Underdiagnosed and common: Study highlights neuropathy's hidden toll

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Neuropathy, the nerve damage that causes pain and numbness in the feet and hands and can eventually lead to falls, infection and even amputation, is very common and underdiagnosed, according to a study published in the May 8, 2024, online issue of Neurology®, the medical journal of the American Academy of Neurology.

More than one-third of people with neuropathy experience sharp, prickling or shock-like pain, which increases their rates of depression and decreases quality of life. People with neuropathy also have an increased risk of earlier death, even when you take into account other conditions they have, so identifying and treating people with or at risk for neuropathy is essential."

Melissa A. Elafros, MD, PhD, study author of the University of Michigan in Ann Arbor and member of the American Academy of Neurology

The study involved 169 people from an outpatient internal medicine clinic serving mainly Medicaid patients in Flint, Michigan. The participants had an average age of 58 years and 69% were Black people. One-half of the people had diabetes, which can cause neuropathy. A total of 67% had metabolic syndrome, which is defined as having excess belly fat plus two or more of the following risk factors: high blood pressure, higher than normal triglycerides (a type of fat found in the blood), high blood sugar and low high-density lipoprotein (HDL) cholesterol, or "good" cholesterol. These risk factors are also associated with neuropathy.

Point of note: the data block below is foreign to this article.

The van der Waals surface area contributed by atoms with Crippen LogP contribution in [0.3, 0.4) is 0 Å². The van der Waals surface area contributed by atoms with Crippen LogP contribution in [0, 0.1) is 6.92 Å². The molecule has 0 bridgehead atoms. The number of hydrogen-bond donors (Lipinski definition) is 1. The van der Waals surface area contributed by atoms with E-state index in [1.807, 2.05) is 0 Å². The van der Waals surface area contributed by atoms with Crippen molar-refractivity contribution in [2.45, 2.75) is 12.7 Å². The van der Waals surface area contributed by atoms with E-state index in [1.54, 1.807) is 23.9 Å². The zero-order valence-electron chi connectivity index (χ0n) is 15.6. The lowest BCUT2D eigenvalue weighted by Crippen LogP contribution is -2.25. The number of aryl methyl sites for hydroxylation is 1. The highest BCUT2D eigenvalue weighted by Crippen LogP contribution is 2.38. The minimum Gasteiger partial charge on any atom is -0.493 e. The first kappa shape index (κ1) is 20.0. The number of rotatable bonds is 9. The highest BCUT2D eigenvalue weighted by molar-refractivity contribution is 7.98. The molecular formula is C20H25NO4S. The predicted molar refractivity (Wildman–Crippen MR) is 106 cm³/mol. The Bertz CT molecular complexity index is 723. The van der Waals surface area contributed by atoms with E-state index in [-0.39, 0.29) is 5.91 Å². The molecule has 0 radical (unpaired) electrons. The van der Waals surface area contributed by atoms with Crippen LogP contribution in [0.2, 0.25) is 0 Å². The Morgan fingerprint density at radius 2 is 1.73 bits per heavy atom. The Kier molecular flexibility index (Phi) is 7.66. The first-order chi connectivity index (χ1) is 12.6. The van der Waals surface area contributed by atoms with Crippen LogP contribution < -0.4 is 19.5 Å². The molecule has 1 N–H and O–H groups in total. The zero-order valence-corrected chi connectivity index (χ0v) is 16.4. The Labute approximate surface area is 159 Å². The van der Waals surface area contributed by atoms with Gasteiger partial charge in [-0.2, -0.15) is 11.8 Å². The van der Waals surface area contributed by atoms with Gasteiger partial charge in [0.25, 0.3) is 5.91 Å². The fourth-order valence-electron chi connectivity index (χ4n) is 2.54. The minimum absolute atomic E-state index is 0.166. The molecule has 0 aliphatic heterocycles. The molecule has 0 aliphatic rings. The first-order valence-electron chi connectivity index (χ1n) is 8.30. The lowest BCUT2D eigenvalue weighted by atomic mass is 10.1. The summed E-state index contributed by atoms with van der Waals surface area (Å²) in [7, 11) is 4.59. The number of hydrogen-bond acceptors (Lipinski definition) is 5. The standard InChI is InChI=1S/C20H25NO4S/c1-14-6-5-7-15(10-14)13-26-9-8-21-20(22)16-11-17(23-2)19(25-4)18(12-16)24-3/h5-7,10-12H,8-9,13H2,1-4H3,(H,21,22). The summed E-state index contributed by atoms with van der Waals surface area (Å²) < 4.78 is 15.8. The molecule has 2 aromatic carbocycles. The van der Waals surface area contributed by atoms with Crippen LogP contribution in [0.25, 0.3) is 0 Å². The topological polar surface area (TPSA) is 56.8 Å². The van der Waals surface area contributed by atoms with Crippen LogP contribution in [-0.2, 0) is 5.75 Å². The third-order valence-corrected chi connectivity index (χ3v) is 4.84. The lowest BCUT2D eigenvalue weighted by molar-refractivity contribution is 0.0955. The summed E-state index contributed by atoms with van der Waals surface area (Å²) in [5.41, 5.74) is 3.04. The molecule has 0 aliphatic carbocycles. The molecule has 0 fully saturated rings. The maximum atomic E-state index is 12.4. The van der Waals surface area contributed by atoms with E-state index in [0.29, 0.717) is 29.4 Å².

All participants were tested for distal symmetric polyneuropathy. Information about other health conditions was also collected.

A total of 73% of the people had neuropathy. Of those, 75% had not been previously diagnosed with the condition. Nearly 60% of those with neuropathy were experiencing pain.

Of those with neuropathy, 74% had metabolic syndrome, compared to 54% of those who did not have neuropathy.

After adjusting for other factors that could affect the risk of neuropathy, researchers found that people with metabolic syndrome were more than four times more likely to have neuropathy than people who did not have the syndrome.

Researchers were also looking for any relationship between race and income and neuropathy, as few studies have been done on those topics. There was no relationship between low income and neuropathy. For race, Black people had a decreased risk of neuropathy. Black people made up 60% of those with neuropathy and 91% of those without neuropathy.

"The amount of people with neuropathy in this study, particularly undiagnosed neuropathy, was extraordinarily high with almost three fourths of the study population," Elafros said. "This highlights the urgent need for interventions that improve diagnosis and management of this condition, as well as the need for managing risk factors that can lead to this condition."
A limitation of the study is that it is a snapshot in time; it did not follow people to see who developed neuropathy over time. It also did not look at reasons why people were not able to manage risk factors that can lead to neuropathy.

The study was supported by the National Institute of Neurological Disorders and Stroke, National Institute of Diabetes and Digestive and Kidney Diseases and National Center for Advancing Translational Sciences.

Source:
Journal reference:

Elafros, M. A., et al. (2024) Prevalence and Risk Factors of Distal Symmetric Polyneuropathy Among Predominantly Non-Hispanic Black, Low-Income Patients. Neurology. doi.org/10.1212/WNL.0000000000209390.

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